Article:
Last Friday I took Neave, my 1yr old daughter to a swimming lesson.
This was with a group called ‘Puddle Ducks’, you can check out the website https://www.puddleducks.com
As a coach and teacher for competitive dog sports, and someone who works extensively with behavioural issues in dogs, I am always ‘aware’ of how others ‘instruct’, seeing if there is anything I can take from how others approach teaching and communicating. Great teaching is great teaching, whether it be aimed at two or four legged subjects!
Well I can definitely say, Neave’s swimming experience was definitely teaching at its best!
Teaching someone that has no ability to communicate with you verbally, is reliant on clear communication in other ways… body language, expression, posture, tone of voice and gestures are some of the ways the instructor created a positive learning environment for Neave to learn.
The lesson was going to particularly challenging for Neave, as she was going to be briefly submerged underwater. This in itself can be incredibly stressful if not handled correctly and safely.
The first part of the lesson Neave had was how to enter the pool appropriately. She had to sit at the edge and wait briefly to be lifted into the pool. She was given information about what was happening and allowed to come in the pool when she was calm and attentive.
We initially played games to build Neave’s confidence in the water. Although, she had been previously, and we were comfortable that she was happy in the environment, the start of the session was confirming this feeling.
The first part of the sessions comprised of games that were familiar to Neave, and she appeared to recognise theses games and the songs that were sung.
This helped start the session with some ‘successes’. It built her confidence in the process. It also ensured she found the session fun.
Next was the challenging part of the session, where she was to be submerged briefly underwater.
This was done incrementally and at each stage, we ‘checked’ Neave was comfortable and happy with what was happening.
Initially, a small container was used to pour water in front of her, and she was encouraged to play and interact with it. She was allowed to indicate the speed at which the session progressed and when to move on to the next part. Her body language was closely observed and monitored.
The water was then poured on the back of her head, then across her face. Again, each stage was monitored and a visual ‘thermometer’ taken of how she was coping. Although Neave cant speak coherently to exclaim her joy, it was clear to see.
Next, was the submerging.
My role was clearly explained, what I was to do was demonstrated with a doll several times. I was allowed to ask questions and then, when I was ready allowed to submerged Neave briefly.
It was explained clearly how long for and what to do directly after. I was advised to distract her with games immediately after and not to instantly react by turning her towards me. This was to ensure I didn’t create anxiety around the experience. As Neave’s parent, this was clearly a nerve wrecking experience for me! Instead I was advised to distract her and make it fun!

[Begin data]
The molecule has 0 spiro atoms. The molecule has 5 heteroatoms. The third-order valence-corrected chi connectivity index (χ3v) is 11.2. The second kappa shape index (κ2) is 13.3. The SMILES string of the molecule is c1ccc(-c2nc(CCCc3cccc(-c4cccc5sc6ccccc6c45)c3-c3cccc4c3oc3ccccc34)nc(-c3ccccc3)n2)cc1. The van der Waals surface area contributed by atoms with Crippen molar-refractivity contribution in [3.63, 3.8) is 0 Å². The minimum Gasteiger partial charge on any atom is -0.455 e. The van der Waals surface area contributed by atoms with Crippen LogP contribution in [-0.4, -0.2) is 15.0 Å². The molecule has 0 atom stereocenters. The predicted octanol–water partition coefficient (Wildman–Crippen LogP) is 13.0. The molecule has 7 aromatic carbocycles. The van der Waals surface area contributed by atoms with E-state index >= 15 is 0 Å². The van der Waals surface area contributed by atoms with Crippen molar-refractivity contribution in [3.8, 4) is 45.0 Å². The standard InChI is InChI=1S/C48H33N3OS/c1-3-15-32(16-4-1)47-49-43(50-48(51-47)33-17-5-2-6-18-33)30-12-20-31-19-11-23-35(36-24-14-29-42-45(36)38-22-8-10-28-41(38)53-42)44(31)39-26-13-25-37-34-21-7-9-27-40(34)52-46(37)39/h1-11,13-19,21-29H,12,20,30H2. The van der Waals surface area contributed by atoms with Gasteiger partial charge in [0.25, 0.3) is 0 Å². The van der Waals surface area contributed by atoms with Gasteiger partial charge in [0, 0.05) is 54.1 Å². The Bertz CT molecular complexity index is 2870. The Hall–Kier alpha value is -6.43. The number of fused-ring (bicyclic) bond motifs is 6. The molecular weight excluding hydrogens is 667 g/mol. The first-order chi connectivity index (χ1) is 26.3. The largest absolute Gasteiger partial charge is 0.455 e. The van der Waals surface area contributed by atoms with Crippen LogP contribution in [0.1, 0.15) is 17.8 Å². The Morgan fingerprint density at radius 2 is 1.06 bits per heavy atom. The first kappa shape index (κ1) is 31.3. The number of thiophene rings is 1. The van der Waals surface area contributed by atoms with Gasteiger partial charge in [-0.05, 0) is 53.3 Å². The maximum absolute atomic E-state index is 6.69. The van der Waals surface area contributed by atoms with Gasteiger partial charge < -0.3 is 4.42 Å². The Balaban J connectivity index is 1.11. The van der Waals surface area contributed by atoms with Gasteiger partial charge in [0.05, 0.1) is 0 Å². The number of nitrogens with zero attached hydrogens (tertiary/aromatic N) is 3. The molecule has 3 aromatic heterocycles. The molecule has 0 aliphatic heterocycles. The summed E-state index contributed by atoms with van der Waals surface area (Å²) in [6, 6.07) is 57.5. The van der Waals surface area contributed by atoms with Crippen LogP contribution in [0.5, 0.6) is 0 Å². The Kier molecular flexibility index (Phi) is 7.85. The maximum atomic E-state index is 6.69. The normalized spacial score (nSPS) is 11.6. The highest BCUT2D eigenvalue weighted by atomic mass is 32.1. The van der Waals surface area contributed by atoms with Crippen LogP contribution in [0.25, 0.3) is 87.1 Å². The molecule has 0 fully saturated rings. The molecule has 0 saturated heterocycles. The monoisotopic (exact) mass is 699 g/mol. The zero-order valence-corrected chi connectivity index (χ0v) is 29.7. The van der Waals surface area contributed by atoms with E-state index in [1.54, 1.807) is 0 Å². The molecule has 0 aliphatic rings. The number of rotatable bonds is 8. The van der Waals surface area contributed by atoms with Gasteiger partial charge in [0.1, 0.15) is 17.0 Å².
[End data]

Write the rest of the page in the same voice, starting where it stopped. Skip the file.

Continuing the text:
We did variations of this exercise and at each stage Neave’s response was monitored and gauge. She dictated the speed of the session and the rate of progression. She loved it, and even when there was a moment of hesitation after her first submerged, because she was refocused onto another game, she quickly gained confidence.
After a few more repetitions, we finished on some easier challenges and the session was ended.
Neave loved it! Largely because of the expert guidance and instruction.
This was an excellent example of growing confidence, pushing beyond your comfort zone, making learning fun, using interaction and games to teach important lessons. It incorporated shaping, desensitisation, acclimatisation, impulse control to name but a few, all merge into a series of games, songs and fun experiences.
This is everything that a great learning experience should be, irrespective of whether it is a one year old learning to swim or a dog learning to face the world, or nose target a cone, or pick up an article.
Learning should be fun, but it can be stressful and create anxiety but rather then avoid it at all cost, create confidence in the subject so that they can cope with challenges, and perceive situations that may invoke stress and anxiety as a positive. Fun isn’t just fast and furious, it can be a mind game, a challenge, physically or mentally.
This session built up to the challenge in increments, they also paid attention to Neave and what she was coping with.
There was no rush, no hurry and no time frame to adhere to. But yet they also took her further in her learning, slightly out of her comfort zone and above all, made it a game.
The session was clearly planned out, and strategic. This one of a series of lessons designed to teach core skills and foundations for swimming and safety in and around water.
If only all teaching could follow this pattern. Either end of the spectrum, being to forceful or shying away from challenges, can inhibit growth. Both moving at a snails pace or racing to the finish line, are counter productive.
Strategic planning, clear vision, enthusiasm, passion are just some of the attributes that a great teacher has. They create a student that wants to learn, will relish challenges and have confidence in everything they engage in.
Be that person for your dogs, your students and yourself.